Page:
The right tool for the right job. You wouldn’t use pliers instead of a screw driver. So why would you have your brilliant scientist lead the operations group? There are three reasons a designated manager may be a more appropriate choice to run operations than your chief scientist who is responsible for the organizations’ lead product.
1. The scientist needs to dedicate the maximum amount of time on product development. The amount of time distracted from that mission negatively affects the product in some way. Every hour working on budget forecasts is time taken away from opportunities to further develop the product, brainstorm with colleagues, or review product reports. I have talked to numerous mixed-role scientists and time and again they get the most work completed after everyone else goes home: the questions stop, the phone isn’t ringing, and the interruptions cease. After they have their eight hours in they can sink their teeth into the product issue at hand. I would add that this is not their most productive brain period. They were fresh after that first cup of coffee this morning. Not so much after that cup of coffee to keep them awake late in the evening.
2. Operations will always come in second place in the scientist’s mind. Operations will always demand real-time attention NOW. That decision must be made now because the downstream department might have to work overtime, the form needs to be signed now, and the high-maintenance employee must be counseled now. Why would you give someone responsibilities for a role that they did not aspire to take? Don’t get me wrong, the scientist enjoys working with a seasoned, trained staff who are all working towards the same goal. Not a lot of hand-holding and plenty of practical problem-solving give and take. Unfortunately, when performance review time comes around, how many hours will the scientist spend away from product development?
3. The operations manager has one priority: Keeping operations at a point where the scientist does not have to concern themselves with operations. They will have time for staff development, budget management, training program refinement, six sigma projects, management reports, human resource issues, and staff absence contingencies. The operations manager understands the needs of the scientist, the goals of the company, and what must happen to keep all of the parts moving to achieve those goals. The good operations manager does not act as an island upon themselves but utilizes a matrix approach to ensure that everyone is on the same page.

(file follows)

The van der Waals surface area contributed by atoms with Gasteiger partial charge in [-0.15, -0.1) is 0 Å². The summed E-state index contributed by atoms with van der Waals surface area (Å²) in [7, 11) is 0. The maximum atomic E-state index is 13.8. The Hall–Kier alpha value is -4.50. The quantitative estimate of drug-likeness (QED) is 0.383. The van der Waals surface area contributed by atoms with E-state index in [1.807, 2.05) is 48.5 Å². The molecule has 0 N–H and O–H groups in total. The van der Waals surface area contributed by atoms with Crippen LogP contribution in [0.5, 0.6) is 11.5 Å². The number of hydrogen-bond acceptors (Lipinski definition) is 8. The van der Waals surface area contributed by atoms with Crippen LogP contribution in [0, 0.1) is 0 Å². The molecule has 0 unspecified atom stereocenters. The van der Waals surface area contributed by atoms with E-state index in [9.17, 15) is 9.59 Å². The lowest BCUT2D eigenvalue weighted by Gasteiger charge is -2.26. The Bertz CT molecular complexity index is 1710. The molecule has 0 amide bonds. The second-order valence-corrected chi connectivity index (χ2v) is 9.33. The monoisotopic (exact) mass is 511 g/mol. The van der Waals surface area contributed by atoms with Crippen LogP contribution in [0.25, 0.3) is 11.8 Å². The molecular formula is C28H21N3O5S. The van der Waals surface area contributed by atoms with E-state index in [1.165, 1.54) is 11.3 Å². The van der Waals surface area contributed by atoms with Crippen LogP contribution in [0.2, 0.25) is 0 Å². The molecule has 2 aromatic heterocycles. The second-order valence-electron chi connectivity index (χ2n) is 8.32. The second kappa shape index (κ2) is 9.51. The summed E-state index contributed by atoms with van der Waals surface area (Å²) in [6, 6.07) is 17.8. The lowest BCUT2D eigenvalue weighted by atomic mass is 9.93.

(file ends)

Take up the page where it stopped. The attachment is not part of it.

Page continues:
Many organizations already have an established “go to” person who has not quite made the leap to operational manager. Sadly, some of these folks are stymied in a mess of title/degree-issues and the H.R. department maybe holding up it's becoming official (read: w/pay). Meanwhile the scientist is burning the midnight oil, not problem solving the product issue but instead are wondering how they will staff the upcoming holiday weekend. You are losing money on this every week. Make the right choice and free that scientist from those unwelcome bonds.
Disclaimer: To be fair there are some scientists who feel complete and comfortable if they pull the strings on every aspect of the business operation. This includes not only operations, but the sales and marketing aspect of the business. These individuals are few and frequently work in very small organizations. Much like a Swiss Army knife, these folks have a lot of tools at their disposal. Unfortunately, you wouldn’t use a Swiss Army knife for any but the most infrequent of jobs.